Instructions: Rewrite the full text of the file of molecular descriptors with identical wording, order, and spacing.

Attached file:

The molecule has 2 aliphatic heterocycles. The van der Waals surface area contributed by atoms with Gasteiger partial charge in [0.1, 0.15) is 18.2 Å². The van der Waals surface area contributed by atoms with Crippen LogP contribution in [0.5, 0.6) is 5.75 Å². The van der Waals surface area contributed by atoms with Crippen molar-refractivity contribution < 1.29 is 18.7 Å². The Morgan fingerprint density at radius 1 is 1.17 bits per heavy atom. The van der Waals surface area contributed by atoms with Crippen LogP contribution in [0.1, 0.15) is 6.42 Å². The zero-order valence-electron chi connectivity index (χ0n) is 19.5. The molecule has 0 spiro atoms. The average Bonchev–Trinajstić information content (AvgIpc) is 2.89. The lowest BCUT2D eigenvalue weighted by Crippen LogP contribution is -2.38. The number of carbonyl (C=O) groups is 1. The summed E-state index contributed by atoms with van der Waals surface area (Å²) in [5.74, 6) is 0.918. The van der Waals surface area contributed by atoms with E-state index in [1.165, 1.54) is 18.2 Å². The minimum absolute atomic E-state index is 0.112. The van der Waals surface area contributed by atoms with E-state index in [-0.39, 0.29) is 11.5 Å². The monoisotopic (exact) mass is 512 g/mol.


The molecule has 2 aliphatic heterocycles. The van der Waals surface area contributed by atoms with Gasteiger partial charge in [0.1, 0.15) is 18.2 Å². The van der Waals surface area contributed by atoms with Crippen LogP contribution in [0.5, 0.6) is 5.75 Å². The van der Waals surface area contributed by atoms with Crippen molar-refractivity contribution < 1.29 is 18.7 Å². The Morgan fingerprint density at radius 1 is 1.17 bits per heavy atom. The van der Waals surface area contributed by atoms with Crippen LogP contribution in [0.1, 0.15) is 6.42 Å². The zero-order valence-electron chi connectivity index (χ0n) is 19.5. The molecule has 0 spiro atoms. The average Bonchev–Trinajstić information content (AvgIpc) is 2.89. The lowest BCUT2D eigenvalue weighted by Crippen LogP contribution is -2.38. The number of carbonyl (C=O) groups is 1. The summed E-state index contributed by atoms with van der Waals surface area (Å²) in [5.74, 6) is 0.918. The van der Waals surface area contributed by atoms with E-state index in [1.165, 1.54) is 18.2 Å². The minimum absolute atomic E-state index is 0.112. The van der Waals surface area contributed by atoms with E-state index in [-0.39, 0.29) is 11.5 Å². The monoisotopic (exact) mass is 512 g/mol.